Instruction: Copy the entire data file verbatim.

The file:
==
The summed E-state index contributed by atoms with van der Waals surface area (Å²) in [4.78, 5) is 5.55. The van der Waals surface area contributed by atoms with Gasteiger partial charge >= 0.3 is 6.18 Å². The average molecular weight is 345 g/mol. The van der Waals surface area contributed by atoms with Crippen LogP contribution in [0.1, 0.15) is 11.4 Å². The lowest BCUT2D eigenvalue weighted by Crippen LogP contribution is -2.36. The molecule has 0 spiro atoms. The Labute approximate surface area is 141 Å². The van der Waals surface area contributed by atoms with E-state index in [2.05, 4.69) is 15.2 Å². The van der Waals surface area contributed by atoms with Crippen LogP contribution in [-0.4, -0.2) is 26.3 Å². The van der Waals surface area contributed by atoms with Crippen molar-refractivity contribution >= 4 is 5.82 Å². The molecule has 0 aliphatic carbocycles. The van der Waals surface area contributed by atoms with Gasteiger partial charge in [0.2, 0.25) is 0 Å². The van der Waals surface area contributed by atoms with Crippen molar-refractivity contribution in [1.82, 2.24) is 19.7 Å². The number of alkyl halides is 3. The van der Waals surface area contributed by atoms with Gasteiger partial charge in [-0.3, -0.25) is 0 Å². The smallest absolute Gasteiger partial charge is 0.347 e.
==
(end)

The summed E-state index contributed by atoms with van der Waals surface area (Å²) in [4.78, 5) is 5.55. The van der Waals surface area contributed by atoms with Gasteiger partial charge >= 0.3 is 6.18 Å². The average molecular weight is 345 g/mol. The van der Waals surface area contributed by atoms with Crippen LogP contribution in [0.1, 0.15) is 11.4 Å². The lowest BCUT2D eigenvalue weighted by Crippen LogP contribution is -2.36. The molecule has 0 spiro atoms. The Labute approximate surface area is 141 Å². The van der Waals surface area contributed by atoms with E-state index in [2.05, 4.69) is 15.2 Å². The van der Waals surface area contributed by atoms with Crippen LogP contribution in [-0.4, -0.2) is 26.3 Å². The van der Waals surface area contributed by atoms with Crippen molar-refractivity contribution >= 4 is 5.82 Å². The molecule has 0 aliphatic carbocycles. The van der Waals surface area contributed by atoms with Gasteiger partial charge in [0.2, 0.25) is 0 Å². The van der Waals surface area contributed by atoms with Crippen molar-refractivity contribution in [1.82, 2.24) is 19.7 Å². The number of alkyl halides is 3. The van der Waals surface area contributed by atoms with Gasteiger partial charge in [-0.3, -0.25) is 0 Å². The smallest absolute Gasteiger partial charge is 0.347 e.